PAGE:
Pregnancy news, 03/01/2019
According to an anonymous source, Prince Harry has given up alcohol and caffeine for the remainder of Meghan Markle’s pregnancy, in solidarity.
If the Duchess of Sussex’s spring due date is correct, the Duke seems set to have a dry January, February and March. And there will be no tea parties either, unless decaf is on the menu.
Not only is he abstaining from booze and caffeine, but it has also been reported that Harry has picked up some new positive habits, including yoga.
Alcohol and pregnancy
The current recommendation is to abstain from all alcohol when you’re pregnant because there is no known safe level for drinking during pregnancy.
It is also recommended that you don’t drink alcohol if you’re trying for a baby because it’s likely that you won’t know you’re pregnant for a few weeks.
We have lots of information about alcohol and pregnancy.
Caffeine and pregnancy
Drinking a lot of caffeine in pregnancy has been linked to miscarriage and low birth weight. However, you don’t have to kick your caffeine habit completely. The current advice is to limit your intake to 200mg or less per day during pregnancy.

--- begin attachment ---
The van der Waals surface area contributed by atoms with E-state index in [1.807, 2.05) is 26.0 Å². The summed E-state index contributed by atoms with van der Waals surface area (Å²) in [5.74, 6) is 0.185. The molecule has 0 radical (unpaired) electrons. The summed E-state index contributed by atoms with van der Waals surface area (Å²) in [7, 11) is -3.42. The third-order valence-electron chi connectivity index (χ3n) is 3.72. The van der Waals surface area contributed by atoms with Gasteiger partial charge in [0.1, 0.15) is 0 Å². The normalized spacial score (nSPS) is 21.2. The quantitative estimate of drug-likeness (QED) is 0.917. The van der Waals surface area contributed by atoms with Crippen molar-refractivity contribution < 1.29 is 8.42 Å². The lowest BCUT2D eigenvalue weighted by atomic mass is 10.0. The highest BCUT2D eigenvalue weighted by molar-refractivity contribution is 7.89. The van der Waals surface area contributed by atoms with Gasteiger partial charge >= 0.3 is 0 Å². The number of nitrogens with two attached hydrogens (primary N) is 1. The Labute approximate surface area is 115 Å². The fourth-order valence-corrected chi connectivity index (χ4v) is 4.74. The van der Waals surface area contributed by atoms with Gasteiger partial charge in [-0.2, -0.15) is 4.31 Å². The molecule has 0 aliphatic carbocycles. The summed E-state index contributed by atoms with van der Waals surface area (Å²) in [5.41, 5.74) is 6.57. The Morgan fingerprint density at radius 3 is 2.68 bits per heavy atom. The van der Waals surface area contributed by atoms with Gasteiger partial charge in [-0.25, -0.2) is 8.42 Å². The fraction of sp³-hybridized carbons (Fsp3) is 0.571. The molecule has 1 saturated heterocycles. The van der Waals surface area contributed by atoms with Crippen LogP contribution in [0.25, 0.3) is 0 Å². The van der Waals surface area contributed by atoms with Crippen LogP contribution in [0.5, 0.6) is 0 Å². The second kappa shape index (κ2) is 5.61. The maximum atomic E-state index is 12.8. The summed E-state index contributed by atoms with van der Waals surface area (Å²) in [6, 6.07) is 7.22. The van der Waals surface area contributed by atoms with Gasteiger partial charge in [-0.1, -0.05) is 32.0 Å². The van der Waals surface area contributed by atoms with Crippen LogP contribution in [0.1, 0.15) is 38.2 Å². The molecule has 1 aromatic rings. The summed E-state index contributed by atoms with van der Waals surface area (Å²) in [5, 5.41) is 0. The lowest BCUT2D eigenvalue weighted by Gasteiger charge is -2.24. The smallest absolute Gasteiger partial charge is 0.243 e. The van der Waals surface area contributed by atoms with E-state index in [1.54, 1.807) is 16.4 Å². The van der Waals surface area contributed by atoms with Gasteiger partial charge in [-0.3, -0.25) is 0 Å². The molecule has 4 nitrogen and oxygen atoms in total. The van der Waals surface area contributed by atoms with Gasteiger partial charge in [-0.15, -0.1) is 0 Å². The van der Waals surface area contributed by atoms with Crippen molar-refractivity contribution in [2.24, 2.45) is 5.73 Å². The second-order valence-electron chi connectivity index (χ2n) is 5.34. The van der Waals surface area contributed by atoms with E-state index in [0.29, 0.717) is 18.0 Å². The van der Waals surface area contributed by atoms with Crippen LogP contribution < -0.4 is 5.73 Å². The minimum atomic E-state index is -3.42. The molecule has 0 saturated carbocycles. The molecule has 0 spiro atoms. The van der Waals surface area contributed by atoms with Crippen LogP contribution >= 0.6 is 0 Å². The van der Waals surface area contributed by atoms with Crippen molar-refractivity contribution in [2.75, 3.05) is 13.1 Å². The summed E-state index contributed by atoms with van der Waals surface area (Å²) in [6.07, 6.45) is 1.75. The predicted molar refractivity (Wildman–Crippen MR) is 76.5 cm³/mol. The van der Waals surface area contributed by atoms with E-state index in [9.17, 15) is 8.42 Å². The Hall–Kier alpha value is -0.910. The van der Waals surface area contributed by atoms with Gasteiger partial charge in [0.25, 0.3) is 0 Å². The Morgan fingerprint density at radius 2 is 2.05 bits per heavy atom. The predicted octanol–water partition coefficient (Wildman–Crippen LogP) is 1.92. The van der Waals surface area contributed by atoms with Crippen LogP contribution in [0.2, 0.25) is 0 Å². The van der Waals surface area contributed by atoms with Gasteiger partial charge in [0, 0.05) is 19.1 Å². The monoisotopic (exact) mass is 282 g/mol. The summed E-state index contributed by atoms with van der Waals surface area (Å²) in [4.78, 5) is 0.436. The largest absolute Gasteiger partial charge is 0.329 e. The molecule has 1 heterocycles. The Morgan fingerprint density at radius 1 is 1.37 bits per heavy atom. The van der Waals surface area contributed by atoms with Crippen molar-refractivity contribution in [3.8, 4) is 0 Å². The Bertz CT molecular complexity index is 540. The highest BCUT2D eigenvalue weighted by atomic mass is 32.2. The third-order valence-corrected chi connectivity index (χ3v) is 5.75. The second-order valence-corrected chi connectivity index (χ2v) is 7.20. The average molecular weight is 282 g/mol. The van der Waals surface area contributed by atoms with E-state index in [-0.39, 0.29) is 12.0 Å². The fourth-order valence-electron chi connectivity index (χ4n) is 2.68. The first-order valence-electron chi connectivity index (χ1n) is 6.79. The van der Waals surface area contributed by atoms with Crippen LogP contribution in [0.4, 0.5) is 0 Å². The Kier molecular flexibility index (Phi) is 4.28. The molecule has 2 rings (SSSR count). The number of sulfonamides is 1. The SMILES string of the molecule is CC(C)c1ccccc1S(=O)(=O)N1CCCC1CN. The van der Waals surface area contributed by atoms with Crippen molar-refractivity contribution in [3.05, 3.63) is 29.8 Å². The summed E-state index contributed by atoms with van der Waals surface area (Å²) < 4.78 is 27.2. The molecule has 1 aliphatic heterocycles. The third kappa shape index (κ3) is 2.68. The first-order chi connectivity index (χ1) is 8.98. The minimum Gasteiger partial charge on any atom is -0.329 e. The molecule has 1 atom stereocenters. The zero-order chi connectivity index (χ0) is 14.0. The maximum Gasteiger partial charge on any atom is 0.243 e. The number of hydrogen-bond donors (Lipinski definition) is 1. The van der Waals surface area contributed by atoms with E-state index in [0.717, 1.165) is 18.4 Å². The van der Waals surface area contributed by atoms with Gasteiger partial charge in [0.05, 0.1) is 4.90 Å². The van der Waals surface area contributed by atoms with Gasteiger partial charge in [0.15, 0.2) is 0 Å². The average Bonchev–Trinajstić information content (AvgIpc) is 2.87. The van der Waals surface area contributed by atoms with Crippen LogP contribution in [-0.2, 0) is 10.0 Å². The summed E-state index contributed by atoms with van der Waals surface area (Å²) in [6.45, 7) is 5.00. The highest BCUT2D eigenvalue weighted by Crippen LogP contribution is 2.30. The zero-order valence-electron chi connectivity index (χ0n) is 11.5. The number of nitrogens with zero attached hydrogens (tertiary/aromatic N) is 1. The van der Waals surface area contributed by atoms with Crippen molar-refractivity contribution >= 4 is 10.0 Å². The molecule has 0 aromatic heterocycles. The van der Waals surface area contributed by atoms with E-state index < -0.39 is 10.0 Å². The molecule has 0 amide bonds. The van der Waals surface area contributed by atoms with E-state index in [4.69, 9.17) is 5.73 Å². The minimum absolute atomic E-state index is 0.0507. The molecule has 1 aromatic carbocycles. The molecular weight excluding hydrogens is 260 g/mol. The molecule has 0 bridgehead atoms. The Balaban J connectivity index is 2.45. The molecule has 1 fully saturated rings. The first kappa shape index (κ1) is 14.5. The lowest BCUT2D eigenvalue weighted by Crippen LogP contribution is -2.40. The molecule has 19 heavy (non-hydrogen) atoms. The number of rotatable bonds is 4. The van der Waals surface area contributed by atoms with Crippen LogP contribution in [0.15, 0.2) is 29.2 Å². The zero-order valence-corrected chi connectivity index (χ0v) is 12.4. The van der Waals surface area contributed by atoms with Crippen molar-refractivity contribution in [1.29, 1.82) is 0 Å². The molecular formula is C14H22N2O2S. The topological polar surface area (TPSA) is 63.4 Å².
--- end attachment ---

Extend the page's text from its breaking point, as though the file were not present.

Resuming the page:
Our caffeine calculator can help you keep track of how much you’re having.
Yoga and physical activity
Yoga is recommended during pregnancy for more reasons than you might think. Asides from keeping you physically active, which is proven to be best for mum and baby, yoga has been shown to reduce anxiety and improve sleep.
Many of the breathing techniques learned in yoga can help during labour too.
Read more about yoga and pregnancy to find out what all the fuss is about.
New research suggests that offering an ultrasound scan to pregnant women at 36 weeks could lower the number of breech deliveries and caesareans.
Newly released statistics show that for the second year running, women aged 40 and over are the only age group to see an increase in conception rates.
The food blogger, Deliciously Ella, listed her 10 ‘realities of pregnancy’ in a recent Instagram post. Find out what they were, what causes the common symptoms and any symptoms to look out for.
A new method has been developed to produce detailed 3D images of the fetal heart to improve the diagnosis of congenital heart disease before birth.